Mobile Retail Channels Study
An in-depth study on the role of women in the mobile phone industry, published in 2011.
The mobile industry is fast-paced and diverse, driven largely by innovation and the huge increases in consumer demand that have occurred in recent years. Women in particular stand to gain a great deal from selling mobile products and services, as setting up a mobile phone business presents fewer barriers than many other income-generating activities that exist in an emerging market. However, in order for women to flourish within the mobile industry, they must be supported by the companies and network operators that serve the markets in which these women live. The mobile sector has a significant opportunity to promote positive socio-economic change by fostering the capability and confidence of women entrepreneurs working in their retail chains and by recognizing and providing solutions to overcoming traditional barriers to finance that many women face.
Working in partnership with STC and market research firm TNS, the Foundation in 2011 undertook an in-depth study on the role of women in the mobile phone industry, highlighting the social and economic advantages of including more women entrepreneurs into the mobile value chain. The study drew participation from mobile network operators, distributors, vendors and other industry stakeholders across 11 markets including Bahrain, Cote d’Ivoire, Ghana, India, Indonesia, Nigeria, Qatar, South Africa, Tanzania, the Philippines and Uganda.
- Women in the mobile value chain benefit from skills training, income for the household and better economic prospects.
- The study demonstrates advantages for mobile operators who include women in their retail chains, including higher revenue potential through improved sales, stronger brand imaging and access to untapped markets.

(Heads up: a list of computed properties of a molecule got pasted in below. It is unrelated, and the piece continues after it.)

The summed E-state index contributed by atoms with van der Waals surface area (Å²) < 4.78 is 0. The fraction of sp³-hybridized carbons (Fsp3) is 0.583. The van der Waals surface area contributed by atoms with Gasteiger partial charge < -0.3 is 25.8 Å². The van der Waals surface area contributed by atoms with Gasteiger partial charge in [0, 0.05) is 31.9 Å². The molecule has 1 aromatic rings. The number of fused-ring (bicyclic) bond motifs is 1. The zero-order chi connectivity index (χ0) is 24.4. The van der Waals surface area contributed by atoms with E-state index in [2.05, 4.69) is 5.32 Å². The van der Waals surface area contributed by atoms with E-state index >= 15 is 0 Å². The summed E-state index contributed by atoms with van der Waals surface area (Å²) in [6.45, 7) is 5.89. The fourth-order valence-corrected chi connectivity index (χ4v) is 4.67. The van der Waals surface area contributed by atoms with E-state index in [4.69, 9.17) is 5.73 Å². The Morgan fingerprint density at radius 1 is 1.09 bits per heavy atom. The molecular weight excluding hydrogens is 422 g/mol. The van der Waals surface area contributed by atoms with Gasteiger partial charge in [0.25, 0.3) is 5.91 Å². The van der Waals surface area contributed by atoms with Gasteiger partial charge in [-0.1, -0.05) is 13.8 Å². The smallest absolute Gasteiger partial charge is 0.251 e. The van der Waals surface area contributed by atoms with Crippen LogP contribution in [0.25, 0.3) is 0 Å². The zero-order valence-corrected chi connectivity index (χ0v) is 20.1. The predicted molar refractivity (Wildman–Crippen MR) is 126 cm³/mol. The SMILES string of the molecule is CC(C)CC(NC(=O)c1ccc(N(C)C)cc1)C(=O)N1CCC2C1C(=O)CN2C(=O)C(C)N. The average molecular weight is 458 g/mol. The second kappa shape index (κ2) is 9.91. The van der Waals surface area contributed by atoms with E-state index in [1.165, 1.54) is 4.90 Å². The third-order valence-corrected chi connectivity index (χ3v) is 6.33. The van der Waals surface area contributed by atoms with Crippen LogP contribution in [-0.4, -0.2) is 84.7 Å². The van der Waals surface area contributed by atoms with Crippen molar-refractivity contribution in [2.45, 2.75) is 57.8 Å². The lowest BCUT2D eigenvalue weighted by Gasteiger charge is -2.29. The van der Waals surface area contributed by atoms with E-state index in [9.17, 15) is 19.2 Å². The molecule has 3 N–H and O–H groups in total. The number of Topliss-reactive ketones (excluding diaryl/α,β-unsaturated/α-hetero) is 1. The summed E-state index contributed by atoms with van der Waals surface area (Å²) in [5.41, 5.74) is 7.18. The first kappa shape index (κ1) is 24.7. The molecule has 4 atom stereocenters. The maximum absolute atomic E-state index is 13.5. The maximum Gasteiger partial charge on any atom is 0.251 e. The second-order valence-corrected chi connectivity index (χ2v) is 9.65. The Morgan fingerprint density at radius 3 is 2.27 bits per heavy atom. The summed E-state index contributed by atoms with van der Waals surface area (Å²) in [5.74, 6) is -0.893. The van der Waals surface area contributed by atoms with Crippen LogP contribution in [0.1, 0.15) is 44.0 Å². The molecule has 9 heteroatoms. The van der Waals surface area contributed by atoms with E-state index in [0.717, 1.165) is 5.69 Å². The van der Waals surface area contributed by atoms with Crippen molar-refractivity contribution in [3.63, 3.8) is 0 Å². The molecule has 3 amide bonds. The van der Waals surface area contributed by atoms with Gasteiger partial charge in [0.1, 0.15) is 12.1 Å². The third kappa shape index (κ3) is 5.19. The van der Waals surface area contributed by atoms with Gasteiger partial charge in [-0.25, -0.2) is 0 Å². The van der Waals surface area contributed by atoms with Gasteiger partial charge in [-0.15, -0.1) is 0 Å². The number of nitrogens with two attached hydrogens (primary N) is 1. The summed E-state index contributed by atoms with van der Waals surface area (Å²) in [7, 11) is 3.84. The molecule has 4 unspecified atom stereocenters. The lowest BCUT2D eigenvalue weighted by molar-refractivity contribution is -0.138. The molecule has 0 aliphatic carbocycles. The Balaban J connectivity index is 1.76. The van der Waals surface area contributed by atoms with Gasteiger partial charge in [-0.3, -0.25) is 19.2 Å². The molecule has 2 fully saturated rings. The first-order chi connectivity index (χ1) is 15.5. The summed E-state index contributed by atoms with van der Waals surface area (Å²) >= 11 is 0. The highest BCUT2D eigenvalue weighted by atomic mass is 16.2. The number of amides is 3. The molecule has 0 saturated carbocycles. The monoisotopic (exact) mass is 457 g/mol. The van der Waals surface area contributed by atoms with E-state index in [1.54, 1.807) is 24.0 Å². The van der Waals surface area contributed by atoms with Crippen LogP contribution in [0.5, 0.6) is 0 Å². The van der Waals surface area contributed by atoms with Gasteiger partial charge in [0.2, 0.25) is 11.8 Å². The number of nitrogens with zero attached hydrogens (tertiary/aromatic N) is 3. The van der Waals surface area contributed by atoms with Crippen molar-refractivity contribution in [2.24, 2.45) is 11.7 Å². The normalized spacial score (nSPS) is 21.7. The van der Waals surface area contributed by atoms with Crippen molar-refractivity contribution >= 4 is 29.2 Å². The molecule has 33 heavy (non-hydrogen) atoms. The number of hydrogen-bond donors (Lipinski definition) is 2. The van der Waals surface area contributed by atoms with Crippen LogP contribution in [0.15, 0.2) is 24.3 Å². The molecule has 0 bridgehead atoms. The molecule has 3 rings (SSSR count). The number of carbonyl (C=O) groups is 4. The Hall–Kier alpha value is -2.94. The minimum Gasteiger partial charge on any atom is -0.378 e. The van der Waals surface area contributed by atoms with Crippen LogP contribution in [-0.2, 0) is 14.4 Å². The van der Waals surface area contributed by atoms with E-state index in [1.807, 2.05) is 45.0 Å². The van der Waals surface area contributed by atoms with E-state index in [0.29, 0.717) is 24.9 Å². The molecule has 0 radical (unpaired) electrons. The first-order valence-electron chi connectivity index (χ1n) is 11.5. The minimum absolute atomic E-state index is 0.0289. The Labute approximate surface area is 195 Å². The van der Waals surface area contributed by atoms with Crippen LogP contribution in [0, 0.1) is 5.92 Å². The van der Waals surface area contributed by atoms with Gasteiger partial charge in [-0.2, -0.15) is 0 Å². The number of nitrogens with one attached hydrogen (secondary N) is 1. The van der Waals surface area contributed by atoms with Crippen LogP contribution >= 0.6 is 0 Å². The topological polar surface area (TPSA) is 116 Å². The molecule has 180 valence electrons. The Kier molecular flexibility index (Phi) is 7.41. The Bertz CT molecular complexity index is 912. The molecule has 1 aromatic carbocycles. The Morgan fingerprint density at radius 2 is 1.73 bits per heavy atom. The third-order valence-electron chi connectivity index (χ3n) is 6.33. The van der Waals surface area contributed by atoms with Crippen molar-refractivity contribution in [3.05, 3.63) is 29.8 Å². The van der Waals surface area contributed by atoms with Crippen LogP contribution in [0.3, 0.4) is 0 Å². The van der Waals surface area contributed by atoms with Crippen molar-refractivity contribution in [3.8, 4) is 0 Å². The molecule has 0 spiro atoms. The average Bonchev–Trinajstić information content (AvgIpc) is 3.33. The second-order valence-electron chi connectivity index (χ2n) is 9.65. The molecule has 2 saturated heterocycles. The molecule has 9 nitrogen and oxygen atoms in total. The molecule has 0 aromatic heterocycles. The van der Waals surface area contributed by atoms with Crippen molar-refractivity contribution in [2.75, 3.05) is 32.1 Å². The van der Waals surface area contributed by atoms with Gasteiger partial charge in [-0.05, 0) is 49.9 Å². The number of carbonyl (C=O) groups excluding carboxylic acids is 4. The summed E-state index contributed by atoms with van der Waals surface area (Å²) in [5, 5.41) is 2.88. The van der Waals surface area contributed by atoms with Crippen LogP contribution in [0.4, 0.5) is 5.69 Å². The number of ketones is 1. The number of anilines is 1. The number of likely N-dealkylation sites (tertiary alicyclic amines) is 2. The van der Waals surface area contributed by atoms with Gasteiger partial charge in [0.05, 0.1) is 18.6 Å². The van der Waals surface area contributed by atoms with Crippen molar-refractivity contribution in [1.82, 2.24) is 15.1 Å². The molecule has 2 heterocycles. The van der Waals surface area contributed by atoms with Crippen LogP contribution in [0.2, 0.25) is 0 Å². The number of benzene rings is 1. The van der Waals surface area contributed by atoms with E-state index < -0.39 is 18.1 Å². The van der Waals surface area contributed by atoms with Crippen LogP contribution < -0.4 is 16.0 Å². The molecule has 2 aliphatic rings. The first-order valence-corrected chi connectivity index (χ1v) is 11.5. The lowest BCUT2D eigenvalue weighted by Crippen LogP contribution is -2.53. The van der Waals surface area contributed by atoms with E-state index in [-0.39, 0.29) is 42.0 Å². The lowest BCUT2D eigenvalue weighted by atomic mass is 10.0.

- The findings reveal regional variations in women’s participation in the mobile value chain. In India, Indonesia and the Middle East, it was found that the majority of participants in the mobile value chain were male, while in Africa and the Philippines most mobile vendors were found to be women, although the majority are working at the micro-level.
While there has been an increase in the volume of literature that exists on women in the mobile value chain since this report, there is certainly scope for operators to collect more data from retail agents from a gender perspective. Training programmes should be developed for women which incorporate business training, access to capital and confidence building measures.
Finally, collaboration between Mobile Network Operators and NGOs on joint programmes can bring about significant results in terms of tangible economic opportunities for women and increased sales for the operator.
Be part of the change
Since 2008, we’ve directly supported over 175,000 women through our programmes to grow and strengthen their businesses, and in turn support their families and communities. We’re also making strides through our advocacy work to change the global landscape for the better so women entrepreneurs everywhere can thrive well into the future. You can be part of this fantastic change: join our 100,000 Women Campaign as a partner, ally or supporter today.Donate now